Inquire within upon everything

'Inquire Within Upon Everything' was, apparently, a Victorian compendium of advice on every conceivable subject, from alleviating aches and pains to social etiquette. (It was reportedly the initial inspiration for Tim-Berners Lee when he was developing the prototype for the Internet). However when it comes to our own UK government, it seems that there’s something of a reluctance to look within – or certainly to tell anyone else what they see there.

I’m referring (rather obliquely) to consistent and repeated allegations that the UK has been involved in human rights abuses overseas, including torture, rendition and secret detention, since 11 September 2001.

Yesterday Amnesty was one of several human rights organisations who joined forces with the All Party Parliamentary Group on Renditions to call for a full, independent and impartial inquiry into these abuses.The letter set out five key points regarding how such an inquiry should be constituted – you can read it on the APPG’s site here.

Today, we’ve fleshed-out the call for an inquiry yet further, in a new briefing that outlines ten questions Amnesty feels an Inquiry should ask.

The case for an inquiry is made all the more compelling by the government’s complete failure to show any real commitment to transparency. The authorities have seemingly used every means at their disposal to avoid revealing the truth about UK involvement in abuses overseas. Even the Intelligence and Security Committee, an oversight body whose independence has questioned, has been critical of the delays in publishing revised ‘torture guidance’ for security personnel overseas. To date we still haven’t seen these new guidelines, let alone the previous ones that were in place back in 2002.  Then there’s the government’s attempts to have victims’ civil court cases, which again concern credible evidence of serious human rights abuses, heard in secret.

The UK has a duty under domestic and international human rights law to conduct such an inquiry. But more importantly, the public needs to be assured that UK personnel are acting within the law and with respect for basic human rights.

Here are the five guiding principles for an inquiry as set out in the joint letter. The inquiry should:

- be led by a judge or former judge. It should benefit from appropriate legal representation on the inquiry’s panel. This is essential to give the inquiry independence and legitimacy;
- be public, with as much evidence as possible heard in public. The government should disclose all relevant documents to the inquiry, and the head of the inquiry must have the power to then decide what should be made public;
- aim to achieve maximum possible disclosure;
- publish a report, making any necessary recommendations including on changes to law and / or policy;
- Consider any other such matters as it considers appropriate and accept and consider written submissions from interested parties.

And here are the ten questions, as set out in today’s Amnesty briefing, that an inquiry should seek to answer:

1. What have been the UK government’s policies and practices in response to grave
violations of human rights such as torture or other ill-treatment, enforced
disappearances, renditions and unlawful detentions perpetrated by the USA and other states against people, including UK nationals, held overseas since 11 September 2001? Have they changed since then? If so, when, how and why?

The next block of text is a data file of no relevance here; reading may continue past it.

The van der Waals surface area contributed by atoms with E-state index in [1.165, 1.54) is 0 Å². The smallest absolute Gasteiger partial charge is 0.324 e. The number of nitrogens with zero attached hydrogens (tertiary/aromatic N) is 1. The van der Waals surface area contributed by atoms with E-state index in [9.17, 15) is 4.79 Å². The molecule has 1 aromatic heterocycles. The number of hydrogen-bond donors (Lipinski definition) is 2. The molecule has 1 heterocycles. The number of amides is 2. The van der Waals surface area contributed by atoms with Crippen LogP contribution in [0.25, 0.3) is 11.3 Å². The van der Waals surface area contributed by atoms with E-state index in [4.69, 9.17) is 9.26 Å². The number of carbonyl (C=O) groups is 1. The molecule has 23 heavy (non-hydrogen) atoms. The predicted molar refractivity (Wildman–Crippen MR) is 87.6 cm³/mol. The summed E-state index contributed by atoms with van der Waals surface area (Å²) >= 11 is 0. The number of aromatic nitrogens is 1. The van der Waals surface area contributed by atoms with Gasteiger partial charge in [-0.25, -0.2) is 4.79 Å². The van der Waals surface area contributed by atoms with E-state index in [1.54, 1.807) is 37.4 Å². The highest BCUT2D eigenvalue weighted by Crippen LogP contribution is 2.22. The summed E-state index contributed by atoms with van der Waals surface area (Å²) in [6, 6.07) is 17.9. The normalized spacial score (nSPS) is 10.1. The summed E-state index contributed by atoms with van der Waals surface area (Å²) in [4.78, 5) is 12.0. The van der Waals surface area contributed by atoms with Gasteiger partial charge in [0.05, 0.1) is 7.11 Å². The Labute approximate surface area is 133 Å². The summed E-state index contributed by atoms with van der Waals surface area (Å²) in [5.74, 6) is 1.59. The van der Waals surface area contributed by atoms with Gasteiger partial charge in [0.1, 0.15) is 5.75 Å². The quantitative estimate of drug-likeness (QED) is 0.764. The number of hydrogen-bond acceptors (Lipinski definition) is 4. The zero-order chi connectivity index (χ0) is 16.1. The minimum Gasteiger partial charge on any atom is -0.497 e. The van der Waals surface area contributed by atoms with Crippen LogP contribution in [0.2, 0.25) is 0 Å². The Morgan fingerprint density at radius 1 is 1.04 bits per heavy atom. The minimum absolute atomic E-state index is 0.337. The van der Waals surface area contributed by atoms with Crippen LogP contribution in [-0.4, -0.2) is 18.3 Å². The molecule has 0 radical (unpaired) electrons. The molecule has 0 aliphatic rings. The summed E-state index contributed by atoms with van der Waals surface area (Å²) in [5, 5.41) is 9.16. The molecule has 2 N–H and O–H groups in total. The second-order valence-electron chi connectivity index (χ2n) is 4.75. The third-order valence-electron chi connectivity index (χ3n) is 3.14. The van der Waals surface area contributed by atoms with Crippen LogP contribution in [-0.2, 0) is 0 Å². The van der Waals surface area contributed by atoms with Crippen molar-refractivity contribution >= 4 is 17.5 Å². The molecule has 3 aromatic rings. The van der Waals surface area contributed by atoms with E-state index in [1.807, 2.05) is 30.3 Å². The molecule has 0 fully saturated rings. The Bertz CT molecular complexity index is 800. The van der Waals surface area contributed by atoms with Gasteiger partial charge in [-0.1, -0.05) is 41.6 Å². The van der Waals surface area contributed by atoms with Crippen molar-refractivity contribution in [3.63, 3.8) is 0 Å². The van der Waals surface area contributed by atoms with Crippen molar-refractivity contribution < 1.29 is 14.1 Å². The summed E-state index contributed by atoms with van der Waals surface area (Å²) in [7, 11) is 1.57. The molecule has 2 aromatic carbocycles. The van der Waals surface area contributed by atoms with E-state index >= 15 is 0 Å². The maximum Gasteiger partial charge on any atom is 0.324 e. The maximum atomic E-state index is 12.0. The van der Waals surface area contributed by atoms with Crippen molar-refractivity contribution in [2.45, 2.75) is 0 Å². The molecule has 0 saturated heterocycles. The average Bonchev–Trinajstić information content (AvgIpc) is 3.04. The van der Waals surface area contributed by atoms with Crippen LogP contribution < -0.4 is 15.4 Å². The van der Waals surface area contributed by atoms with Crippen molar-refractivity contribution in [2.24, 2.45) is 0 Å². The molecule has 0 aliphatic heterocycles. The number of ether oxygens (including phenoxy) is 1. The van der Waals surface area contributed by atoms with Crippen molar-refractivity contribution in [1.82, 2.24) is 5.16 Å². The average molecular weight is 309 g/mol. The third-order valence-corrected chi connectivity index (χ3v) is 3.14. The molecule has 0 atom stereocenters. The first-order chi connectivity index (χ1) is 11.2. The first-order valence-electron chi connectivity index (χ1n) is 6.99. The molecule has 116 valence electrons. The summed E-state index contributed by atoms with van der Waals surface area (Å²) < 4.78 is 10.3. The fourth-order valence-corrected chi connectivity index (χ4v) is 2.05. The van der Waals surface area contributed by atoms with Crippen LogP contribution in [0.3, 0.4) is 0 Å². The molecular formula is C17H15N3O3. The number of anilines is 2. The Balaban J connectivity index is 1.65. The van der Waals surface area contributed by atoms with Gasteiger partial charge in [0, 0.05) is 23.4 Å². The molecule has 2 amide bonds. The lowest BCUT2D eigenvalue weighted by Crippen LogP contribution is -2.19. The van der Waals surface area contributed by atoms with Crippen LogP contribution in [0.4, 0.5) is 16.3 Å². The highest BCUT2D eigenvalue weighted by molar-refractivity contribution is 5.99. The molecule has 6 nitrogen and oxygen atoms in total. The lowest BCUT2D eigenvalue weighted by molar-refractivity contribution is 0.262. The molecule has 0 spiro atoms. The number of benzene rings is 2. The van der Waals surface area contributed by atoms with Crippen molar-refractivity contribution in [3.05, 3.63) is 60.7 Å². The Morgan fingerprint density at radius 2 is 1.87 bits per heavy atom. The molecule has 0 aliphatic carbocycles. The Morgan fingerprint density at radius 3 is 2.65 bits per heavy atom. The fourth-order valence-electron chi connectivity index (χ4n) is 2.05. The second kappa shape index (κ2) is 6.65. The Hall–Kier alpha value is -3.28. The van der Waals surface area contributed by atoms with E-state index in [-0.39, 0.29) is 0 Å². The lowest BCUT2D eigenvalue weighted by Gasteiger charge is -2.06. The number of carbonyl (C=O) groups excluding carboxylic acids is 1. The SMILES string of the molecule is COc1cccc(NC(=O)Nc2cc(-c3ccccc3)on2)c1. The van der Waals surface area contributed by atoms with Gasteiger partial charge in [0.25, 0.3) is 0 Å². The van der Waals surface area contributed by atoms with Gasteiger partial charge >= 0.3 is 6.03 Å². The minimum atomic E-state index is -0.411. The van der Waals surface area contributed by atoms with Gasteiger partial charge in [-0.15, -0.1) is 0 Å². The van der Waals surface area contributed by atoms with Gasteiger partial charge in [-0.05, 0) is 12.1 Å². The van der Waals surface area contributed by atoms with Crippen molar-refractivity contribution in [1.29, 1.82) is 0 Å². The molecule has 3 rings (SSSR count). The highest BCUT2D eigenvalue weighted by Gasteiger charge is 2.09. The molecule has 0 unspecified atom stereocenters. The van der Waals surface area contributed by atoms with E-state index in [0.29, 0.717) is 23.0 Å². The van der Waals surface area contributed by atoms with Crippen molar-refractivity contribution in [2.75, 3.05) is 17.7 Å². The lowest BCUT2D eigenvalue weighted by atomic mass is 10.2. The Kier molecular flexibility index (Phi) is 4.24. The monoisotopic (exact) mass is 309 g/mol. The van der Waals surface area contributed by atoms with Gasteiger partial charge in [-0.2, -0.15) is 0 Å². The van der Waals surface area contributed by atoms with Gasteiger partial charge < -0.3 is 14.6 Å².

2. In relation to seeking to obtain, receiving and using information that may have been extracted under torture or otherwise obtained unlawfully, what was the UK government’s policy and practice prior to 11 September 2001? Have these changed since then? If so, when, how and why?
3. What steps did the UK government take when in 2003 the ICRC first raised concern about grave human rights abuses at the hands of Coalition Forces in Iraq, including in relation to torture practices at Abu Ghraib?
4. What were the terms of the agreement/s the UK signed at the request of the US
administration in the aftermath of 11 September 2001 purportedly under the principle
of collective defence under Article 5 of the North Atlantic Treaty?1
5. Were there further bilateral secret agreements on cooperation in the context of the US-led “war on terror” between the UK and the USA, and if so, what did they entail?
6. What oversight mechanisms were in place to ensure that adequate record-keeping was maintained with respect to counter-terrorism policy and practices? In cases where record-keeping was poor or non-existent, how does the government explain these inadequacies?
7. How many times since 11 September 2001, and precisely in what circumstances, have authorisations under section 7 of the Intelligence Services Act 1994 been issued?
8. What was the guidance regarding the role of the security services in the treatment and interviewing of detainees held overseas prior to 11 September 2001? Has it changed since then? And if so, when, how many times, in what respects and why?
9. What has been the role of military intelligence agencies and agents in all and any of the above?
10. What has been the role of lawyers and civil servants in all and any of the above?

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Our blogs are written by Amnesty International staff, volunteers and other interested individuals, to encourage debate around human rights issues. They do not necessarily represent the views of Amnesty International.
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